Critical response to the Gin Tama manga has generally been positive. Carlo Santos from Anime News Network found the manga to be a "one-of-a-kind comedy" praising the characters' personalities and gags. On the other hand, the artwork was criticized for being "hard to follow" when there are fast scenes.[5] Jokes regarding clichés from other shōnen series were also positively received by About.com writer Deb Aoki, who, like Santos, found the artwork to be "the only thing that distracts from the otherwise considerable pleasures of this loveable, goofy manga".[3] However, characters' designs were praised for its variations including the ones from the aliens appearing in the series by Katherine Dacey from Pop Culture Shock who remarked that "These characters add visual interest and life to every panel, keeping the reader invested when the stories stall."[103] Other negative comments regarding the manga have the few number of aliens appearing in the series as well as how some chapters are focused in fights such as Hijikata's fight against Gintoki. Michael Aronson from Manga Life concluded his review of the manga by saying that "The potential is there, but the execution is struggling" as still he liked the comedy from the story.[104] Comics Village's Alex Hoffman mentioned that Gin Tama "can't truly be compared to those comics because of one thing: the jokes." He found the context from the series hilarious and like how there are new jokes in every chapter. Like other reviewers, Hoffman also disliked Sorachi's artwork, but still found the manga to be "a great comedy, or a great read."[105] Comic Book Bin writer Leroy Douresseaux found that the large number of characters with different appearances in the series allow the reader to remain entertained with the series as "at least every few pages or so present some unusual and interesting visual."[106]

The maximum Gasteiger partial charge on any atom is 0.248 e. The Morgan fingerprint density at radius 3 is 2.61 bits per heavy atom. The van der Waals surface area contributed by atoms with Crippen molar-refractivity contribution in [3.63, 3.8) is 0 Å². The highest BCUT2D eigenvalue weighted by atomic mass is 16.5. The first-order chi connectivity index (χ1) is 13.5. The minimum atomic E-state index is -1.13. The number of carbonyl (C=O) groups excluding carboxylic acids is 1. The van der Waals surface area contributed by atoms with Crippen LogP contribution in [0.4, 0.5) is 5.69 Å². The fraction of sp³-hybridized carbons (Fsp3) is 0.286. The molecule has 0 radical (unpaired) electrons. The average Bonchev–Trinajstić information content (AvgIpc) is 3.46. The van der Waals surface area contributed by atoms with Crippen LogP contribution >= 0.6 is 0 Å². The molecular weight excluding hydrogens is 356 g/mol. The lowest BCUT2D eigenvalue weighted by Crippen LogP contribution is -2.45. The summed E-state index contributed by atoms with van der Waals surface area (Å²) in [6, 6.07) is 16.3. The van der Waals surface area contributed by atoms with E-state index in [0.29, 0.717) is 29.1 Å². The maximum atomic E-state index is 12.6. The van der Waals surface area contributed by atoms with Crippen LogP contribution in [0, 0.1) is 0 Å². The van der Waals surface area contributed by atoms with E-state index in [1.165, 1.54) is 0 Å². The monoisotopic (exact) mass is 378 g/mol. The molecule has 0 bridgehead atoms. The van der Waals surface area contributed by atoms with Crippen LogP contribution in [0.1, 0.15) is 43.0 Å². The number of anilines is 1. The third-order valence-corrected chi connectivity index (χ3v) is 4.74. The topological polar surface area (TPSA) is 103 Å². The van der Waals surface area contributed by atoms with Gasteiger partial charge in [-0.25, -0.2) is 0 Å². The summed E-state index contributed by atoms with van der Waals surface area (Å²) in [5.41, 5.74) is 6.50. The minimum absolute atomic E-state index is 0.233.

The anime adaptation of Gin Tama has received positive and mix responses. The humor was noted to improved after the series' introduction although some jokes were hard to understand due to the fact some of them are references to Japanese culture and other series.[107] The small amount of notes for the DVD releases was criticized in order to explain cultural jokes.[108] Additionally, the humor's quality was found to be inconsistent within the first episodes due to the depth some bring,[109] to the point that some viewers may abandon the series.[108] The quality from the series was found to improve as the series continues as people would not be intimidated by its large amount of episodes.[109] The characters' action were praised due to their knowledge that they are in a TV series,[107] while the female characters were found appealing, something noted to be unusual for some other anime.[109]

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External links

ca:Gintamako:은혼 it:Gintama ms:Gin Tamapl:Gintamaru:Gintama fi:Gintama tl:Gin Tama th:กินทามะ zh-yue:銀魂 zh:银魂